The original store located in the centre of Barnstaple has been trading from the same High Street premises since 1925. During the intervening years not only have the premises been greatly extended but the 'general drapery' store has given way to a modem department store. This has been complimented by a second department store based at Tiverton, a specialist furniture store and a removals and storage business.
The business was started by three partners: Arthur Banbury, a Jewellery representative from Colchester, Mr Horwood, owner of a drapery store in Colchester, and Mr Brand who was a local Barnstaple investor. Arthur and Gwendoline Banbury lived 'over the shop' in the rooms above the High Street shop front. Arthur was responsible for the management of the business. Whilst staff did not 'live-in' graffiti found on the walls of the rooms on the top floor suggests that staff were living in those rooms in 1905.
The shop front, which had an arcade of brass framed display windows and were the largest and finest in the area, occupied as much as one third of the entire ground floor retail space! These remained largely intact until the seventies, when they were substantially reduced in size to create additional retail space. Company headed paper of the period identified four principal departments: Milliners, Haberdashers, Costumiers, and Furnishers. The original telephone number was Barnstaple 4 sales staff served behind mahogany Counters that ran the length of the store. Most of the stock was kept in cabinets behind these counters. For the comfort of customers, bentwood chairs were placed at regular intervals. Many customer accounts were paid once a year, normally during the period of the annual fair. This was when many country customers visited the town, and in gratitude for their custom, those that paid their accounts were given lunch in the store dining room!
In contrast to present-day trends Millinery, Haberdashery and Silks (dress fabrics) were all large, busy departments. The linens department was known as 'Manchester' and ladies fashions, or 'costumes' could be found in the 'Gown Room'. Sales receipts from the period suggest that a ladies hat could be purchased for 4 shillings (20p) meanwhile, in the furniture department, a '3 piece iron bedstead with spiral spring and wool mattress' could be purchased for just £2; A settee suite was 14 guineas (£14.70p).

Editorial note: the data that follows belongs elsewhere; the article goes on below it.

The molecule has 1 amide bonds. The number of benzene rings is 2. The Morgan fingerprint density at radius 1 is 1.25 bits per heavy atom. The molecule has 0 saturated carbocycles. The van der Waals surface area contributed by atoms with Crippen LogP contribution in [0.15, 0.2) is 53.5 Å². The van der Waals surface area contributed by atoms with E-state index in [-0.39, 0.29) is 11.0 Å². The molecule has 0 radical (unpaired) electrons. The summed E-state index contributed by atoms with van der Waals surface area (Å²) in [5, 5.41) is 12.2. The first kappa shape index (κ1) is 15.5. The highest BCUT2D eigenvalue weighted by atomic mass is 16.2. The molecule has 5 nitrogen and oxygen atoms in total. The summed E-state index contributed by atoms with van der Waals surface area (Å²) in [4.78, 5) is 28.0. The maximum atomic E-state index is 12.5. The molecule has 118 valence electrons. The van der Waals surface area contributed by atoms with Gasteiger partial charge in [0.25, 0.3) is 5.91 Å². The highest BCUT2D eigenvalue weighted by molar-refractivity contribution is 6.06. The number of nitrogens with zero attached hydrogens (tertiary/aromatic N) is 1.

The business continued to develop and, following the war, Arthur was joined by his son, Peter Banbury and Mr Horwoods son, John Bentall Horwood, who had recently completed his apprenticeship at Gamages Department Store, Oxford Street. The retirements of Arthur Banbury and John Horwood and the death of Peter Banbury, aged just 49, put a young third generation, Robert David and Richard, under the watchful eye of Mrs Peter Banbury, in control and with the responsibility of updating the business.
Retailing was undergoing a period of great change during the sixties and seventies. The era of boutiques and self service retailing had made the traditional drapery stores with arcade style windows and long counters look old fashioned! Banburys was in desperate need of modernisation!
1970 – 2000
New premises were purchased so that the highly successful carpet department could further develop its business. Originally purchased in 1974, 101 Boutport Street traded as a 'carpet shop' selling large broadloom carpets and vinyls. The building was subsequently rebuilt in 1990 to create a 6000sq ft furniture and furnishings store. With the removal of the carpet department the store underwent a complete refurbishment. The first of many over the years! As a result of the acquisition of neighbouring premises located in Joy Street, much of the drapery store was rebuilt in 1982. This expansion, which doubled retail floor space, was significant because it signalled the transition from a drapery store to that of a modem department store.
In 1989 the company acquired and completely refurbished a large 20,000 sq ft department store in Tiverton. Previously trading as Eastmond & Son. Ltd. the store was in desperate need of modernisation. The introduction of departments such as cosmetics and a restaurant, combined with a refit of the entire store, ensured that the re-branded Banburys department store would remain a popular retail landmark in the centre of Tiverton. A removals division, originally part of the Eastmond business, was further developed in 1999. The head office transferred to an architect designed storage facility in Barnstaple.
Ashford Garden Centre was purchased in 2000. The site and buildings were completely redeveloped in 2003/4 to provide a modem retail environment. Trade substantially increased and the reputation of this new garden centre was further enhanced when it attained a final position in the garden centre of the year award in November 2004. The Garden centre was subsequently sold in 2005 so that Banburys could concentrate on their core department store and removals business. 2005 saw the completion of a major expansion of the Bamstaple department store, increasing retail selling space by a further 50%. The additional 8000 sq. ft. of retail space provided the opportunity to extend Ladies fashions and other departments.